2. Bradford AC, et al. Association between US state medical cannabis laws and opioid prescribing in the Medicare Part D population [published online April 2, 2018].JAMA Intern Med.

3. Boehnke KF, Litinas E, Clauw DJ. Medical cannabis use is associated with decreased opiate medication use in a retrospective cross-sectional survey of patients with chronic pain. J Pain. 2016;17(6):739-744.

4. Reiman A: Patient Profiles: Medical cannabis patients and health care utilization patterns. Complementary Health Practice Review. 2000;12:31-50).

5. Mikuriya T. Medical marijuana in California, 1996-2006. O’Shaughnessy’s: Journal of the California Cannabis Research Medical Group. Spring 2007: 2-8-10.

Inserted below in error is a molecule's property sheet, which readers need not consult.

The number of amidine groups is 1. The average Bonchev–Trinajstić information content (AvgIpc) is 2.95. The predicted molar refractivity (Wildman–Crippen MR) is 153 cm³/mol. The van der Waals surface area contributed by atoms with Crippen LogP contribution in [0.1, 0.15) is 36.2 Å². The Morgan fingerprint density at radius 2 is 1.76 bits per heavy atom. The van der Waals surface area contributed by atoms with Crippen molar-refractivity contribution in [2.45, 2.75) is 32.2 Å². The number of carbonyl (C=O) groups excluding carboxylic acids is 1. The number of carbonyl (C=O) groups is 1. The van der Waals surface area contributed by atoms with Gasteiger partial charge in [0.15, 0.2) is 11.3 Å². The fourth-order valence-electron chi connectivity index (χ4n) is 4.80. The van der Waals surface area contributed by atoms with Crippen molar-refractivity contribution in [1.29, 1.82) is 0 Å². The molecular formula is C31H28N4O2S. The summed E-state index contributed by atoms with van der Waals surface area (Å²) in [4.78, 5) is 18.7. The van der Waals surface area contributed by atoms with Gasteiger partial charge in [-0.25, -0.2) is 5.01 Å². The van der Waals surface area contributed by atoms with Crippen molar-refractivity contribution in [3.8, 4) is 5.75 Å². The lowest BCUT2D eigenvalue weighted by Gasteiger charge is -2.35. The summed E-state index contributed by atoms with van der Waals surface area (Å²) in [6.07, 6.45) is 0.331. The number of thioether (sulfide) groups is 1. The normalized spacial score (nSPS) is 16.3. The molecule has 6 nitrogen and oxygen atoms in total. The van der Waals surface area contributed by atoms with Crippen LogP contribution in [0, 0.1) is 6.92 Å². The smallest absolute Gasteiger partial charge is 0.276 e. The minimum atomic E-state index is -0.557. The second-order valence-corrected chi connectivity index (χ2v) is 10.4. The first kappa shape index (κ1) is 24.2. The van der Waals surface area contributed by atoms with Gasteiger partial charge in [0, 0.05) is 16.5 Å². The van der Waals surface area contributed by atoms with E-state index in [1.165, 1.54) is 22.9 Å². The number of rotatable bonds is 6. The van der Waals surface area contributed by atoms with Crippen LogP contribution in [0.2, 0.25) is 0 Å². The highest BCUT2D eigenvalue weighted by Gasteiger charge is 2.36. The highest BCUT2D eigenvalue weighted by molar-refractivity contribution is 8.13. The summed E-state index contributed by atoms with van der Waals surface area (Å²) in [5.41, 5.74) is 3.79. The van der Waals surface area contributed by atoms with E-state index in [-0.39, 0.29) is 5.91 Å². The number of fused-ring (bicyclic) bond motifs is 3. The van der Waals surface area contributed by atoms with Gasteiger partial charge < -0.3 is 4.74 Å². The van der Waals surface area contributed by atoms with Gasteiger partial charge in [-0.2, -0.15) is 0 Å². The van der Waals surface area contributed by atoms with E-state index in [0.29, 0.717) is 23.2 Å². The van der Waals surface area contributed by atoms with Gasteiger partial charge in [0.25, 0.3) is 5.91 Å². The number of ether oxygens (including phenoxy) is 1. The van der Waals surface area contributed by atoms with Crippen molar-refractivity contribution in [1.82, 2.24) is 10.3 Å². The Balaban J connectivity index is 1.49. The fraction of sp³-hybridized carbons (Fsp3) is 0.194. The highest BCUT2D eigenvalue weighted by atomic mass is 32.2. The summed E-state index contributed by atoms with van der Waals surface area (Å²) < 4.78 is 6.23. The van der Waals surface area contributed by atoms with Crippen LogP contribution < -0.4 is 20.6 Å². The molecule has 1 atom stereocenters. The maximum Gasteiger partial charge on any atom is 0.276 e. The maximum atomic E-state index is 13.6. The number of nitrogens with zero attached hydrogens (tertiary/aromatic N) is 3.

6. Wilkie G, Sakr B, Rizack T. Medical marijuana use in oncology: a review. JAMA Oncol. 2016 Mar 17.

7. Parker LA, Rock EM, Limebeer CL. Regulation of nausea and vomiting by cannabinoids. Br J Pharmacol. 2011 Aug;163(7):1411–1422.

8. HelloMD with Brightfield Group. Usage study. 2017. Available at: https://www.hellomd.com/healthwellness/5980e279f15fe13b757557d3/largest-cbd-usagestudy- published-by-hellomd-with-brightfield-group. Accessed 08/01/2018.

9. Grant I, Cahn BR. Cannabis and endocannabinoid modulators: Therapeutic promises and challenges. Clinical Neuroscience Research. 2005; 5(2-4):185-199.

10. Wilsey B, et al. Low dose vaporized cannabis significantly improves neuropathic pain. J Pain. 2013 Feb;14(2):136–148.